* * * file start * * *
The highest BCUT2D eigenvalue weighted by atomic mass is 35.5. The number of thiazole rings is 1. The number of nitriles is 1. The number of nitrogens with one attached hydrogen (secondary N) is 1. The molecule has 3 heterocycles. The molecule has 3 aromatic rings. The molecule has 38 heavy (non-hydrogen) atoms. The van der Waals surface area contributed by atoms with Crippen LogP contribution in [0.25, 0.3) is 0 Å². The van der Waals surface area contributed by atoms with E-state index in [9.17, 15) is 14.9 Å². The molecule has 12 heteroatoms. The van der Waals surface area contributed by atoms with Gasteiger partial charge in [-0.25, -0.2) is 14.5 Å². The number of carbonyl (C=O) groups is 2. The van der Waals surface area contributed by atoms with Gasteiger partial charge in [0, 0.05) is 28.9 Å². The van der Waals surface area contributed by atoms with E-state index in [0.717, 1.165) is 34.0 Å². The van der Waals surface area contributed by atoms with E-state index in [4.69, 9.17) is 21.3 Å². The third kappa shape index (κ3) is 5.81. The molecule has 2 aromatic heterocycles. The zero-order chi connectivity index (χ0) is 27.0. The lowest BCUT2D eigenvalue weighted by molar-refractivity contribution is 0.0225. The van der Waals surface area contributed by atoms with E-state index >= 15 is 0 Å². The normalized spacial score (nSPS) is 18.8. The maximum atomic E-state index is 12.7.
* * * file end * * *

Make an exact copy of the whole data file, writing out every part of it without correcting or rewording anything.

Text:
The highest BCUT2D eigenvalue weighted by atomic mass is 35.5. The number of thiazole rings is 1. The number of nitriles is 1. The number of nitrogens with one attached hydrogen (secondary N) is 1. The molecule has 3 heterocycles. The molecule has 3 aromatic rings. The molecule has 38 heavy (non-hydrogen) atoms. The van der Waals surface area contributed by atoms with Crippen LogP contribution in [0.25, 0.3) is 0 Å². The van der Waals surface area contributed by atoms with E-state index in [9.17, 15) is 14.9 Å². The molecule has 12 heteroatoms. The van der Waals surface area contributed by atoms with Gasteiger partial charge in [-0.25, -0.2) is 14.5 Å². The number of carbonyl (C=O) groups is 2. The van der Waals surface area contributed by atoms with Gasteiger partial charge in [0, 0.05) is 28.9 Å². The van der Waals surface area contributed by atoms with E-state index in [0.717, 1.165) is 34.0 Å². The van der Waals surface area contributed by atoms with E-state index in [4.69, 9.17) is 21.3 Å². The third kappa shape index (κ3) is 5.81. The molecule has 2 aromatic heterocycles. The zero-order chi connectivity index (χ0) is 27.0. The lowest BCUT2D eigenvalue weighted by molar-refractivity contribution is 0.0225. The van der Waals surface area contributed by atoms with E-state index >= 15 is 0 Å². The normalized spacial score (nSPS) is 18.8. The maximum atomic E-state index is 12.7.